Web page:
COLUMN-China moves to cut coal use look bearish for imports, may not be – by Clyde Russell (Reuters India – January 17, 2014)

Clyde Russell is a Reuters market analyst. The views expressed are his own.

LAUNCESTON, Australia, Jan 17 (Reuters) – Coal miners in Australia and Indonesia could be forgiven for feeling depressed, given the plethora of news coming out from top buyer China on how it intends to cut demand for the dirty fuel.

In the past few days China’s National Energy Administration has set a target of lowering coal’s share of energy use to below 65 percent in 2014 from last year’s 65.7 percent, three years ahead of initial plans. Beijing’s mayor has urged an “all-out effort” to tackle air pollution, pledging to cut coal use by 2.5 million tonnes a year in his polluted city.

In neighbouring Hebei province, the country’s biggest steel-making region, authorities have said they will block new projects, punish officials in areas of high pollution, and cut steel output and coal use by 15 million tonnes each this year.

This all sounds bearish for coal, and the gloom of miners that export to China could be deepened by signs that domestic supply in the biggest producer and user of the fuel is rising.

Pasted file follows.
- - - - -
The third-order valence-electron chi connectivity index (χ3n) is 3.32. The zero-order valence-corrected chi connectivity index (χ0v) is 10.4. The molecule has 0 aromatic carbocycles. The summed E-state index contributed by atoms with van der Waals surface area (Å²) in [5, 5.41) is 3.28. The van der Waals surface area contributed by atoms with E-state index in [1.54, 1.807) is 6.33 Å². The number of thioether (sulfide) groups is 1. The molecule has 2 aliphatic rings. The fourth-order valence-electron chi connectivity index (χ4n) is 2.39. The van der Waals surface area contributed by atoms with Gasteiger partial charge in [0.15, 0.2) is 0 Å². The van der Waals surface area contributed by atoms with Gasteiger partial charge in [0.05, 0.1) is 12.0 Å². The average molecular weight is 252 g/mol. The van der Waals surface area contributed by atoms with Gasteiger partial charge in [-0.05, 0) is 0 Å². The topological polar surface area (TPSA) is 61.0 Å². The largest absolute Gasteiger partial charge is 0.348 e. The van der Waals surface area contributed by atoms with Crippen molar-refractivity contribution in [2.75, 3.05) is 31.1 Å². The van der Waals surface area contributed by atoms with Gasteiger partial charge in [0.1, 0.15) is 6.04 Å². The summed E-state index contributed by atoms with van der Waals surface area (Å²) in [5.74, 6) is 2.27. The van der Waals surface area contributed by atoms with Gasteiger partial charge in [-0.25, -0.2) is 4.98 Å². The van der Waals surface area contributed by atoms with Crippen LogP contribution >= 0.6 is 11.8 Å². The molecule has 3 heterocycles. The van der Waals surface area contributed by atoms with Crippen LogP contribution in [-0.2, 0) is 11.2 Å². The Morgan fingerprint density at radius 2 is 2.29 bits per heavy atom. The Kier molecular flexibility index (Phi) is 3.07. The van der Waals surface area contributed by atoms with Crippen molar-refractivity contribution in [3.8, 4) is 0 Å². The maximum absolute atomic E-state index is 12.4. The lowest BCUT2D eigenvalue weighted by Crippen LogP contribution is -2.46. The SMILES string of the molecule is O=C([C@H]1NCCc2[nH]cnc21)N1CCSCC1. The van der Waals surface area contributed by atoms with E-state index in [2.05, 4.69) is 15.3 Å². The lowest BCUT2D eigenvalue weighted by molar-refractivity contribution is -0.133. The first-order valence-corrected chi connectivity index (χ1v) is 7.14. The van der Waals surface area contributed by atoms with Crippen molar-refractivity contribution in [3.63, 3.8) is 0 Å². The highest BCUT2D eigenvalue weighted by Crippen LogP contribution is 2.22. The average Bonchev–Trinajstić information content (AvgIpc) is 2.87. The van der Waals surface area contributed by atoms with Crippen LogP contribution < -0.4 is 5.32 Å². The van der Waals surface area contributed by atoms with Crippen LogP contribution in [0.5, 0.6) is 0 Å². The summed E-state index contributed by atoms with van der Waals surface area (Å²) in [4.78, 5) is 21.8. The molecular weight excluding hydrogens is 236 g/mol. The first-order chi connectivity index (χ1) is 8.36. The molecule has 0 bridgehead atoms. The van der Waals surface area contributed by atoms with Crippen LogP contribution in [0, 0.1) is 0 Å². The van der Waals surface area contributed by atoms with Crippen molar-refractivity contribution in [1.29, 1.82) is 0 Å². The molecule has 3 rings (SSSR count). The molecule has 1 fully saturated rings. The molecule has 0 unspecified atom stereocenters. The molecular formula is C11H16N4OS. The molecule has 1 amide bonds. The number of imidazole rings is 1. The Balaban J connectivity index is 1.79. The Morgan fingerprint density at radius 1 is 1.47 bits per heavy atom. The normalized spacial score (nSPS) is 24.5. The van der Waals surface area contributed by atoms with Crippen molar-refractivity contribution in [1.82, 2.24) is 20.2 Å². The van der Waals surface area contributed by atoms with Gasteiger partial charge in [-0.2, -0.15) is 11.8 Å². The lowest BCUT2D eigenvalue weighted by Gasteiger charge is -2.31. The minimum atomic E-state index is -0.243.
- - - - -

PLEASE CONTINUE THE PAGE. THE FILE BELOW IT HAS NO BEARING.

Industry figures suggest China’s coal output rose about a percent last year to 3.7 billion tonnes, up from 3.66 billion tonnes in 2012, but its five-year plan for 2010-2015 calls for adding 800 million tonnes.

About 100 million tonnes of that additional capacity is expected to come onstream this year.

China also plans to raise annual coal rail capacity nearly a third to 3 billion tonnes by 2020 and build 11 large-scale storage and distribution bases to aid logistics.

Lack of transport from coal-mining regions in the north and west of China to major consumers in the industrial south and east has previously served to turn the nation into the world’s biggest coal importer.

For Asia-Pacific coal miners focused on growing their business by meeting rising Chinese energy use, it seems like a triple-whammy of lower demand growth, higher domestic supplies and improved infrastructure.

But there are always a few “buts” to consider.


The first is whether China can actually achieve the planned reduction in coal’s share of energy generation.

While some hydropower capacity can still be accessed, this source of power generation is nearly tapped out. That means other renewables such as wind and solar will have to join with nuclear and natural gas to displace coal power.

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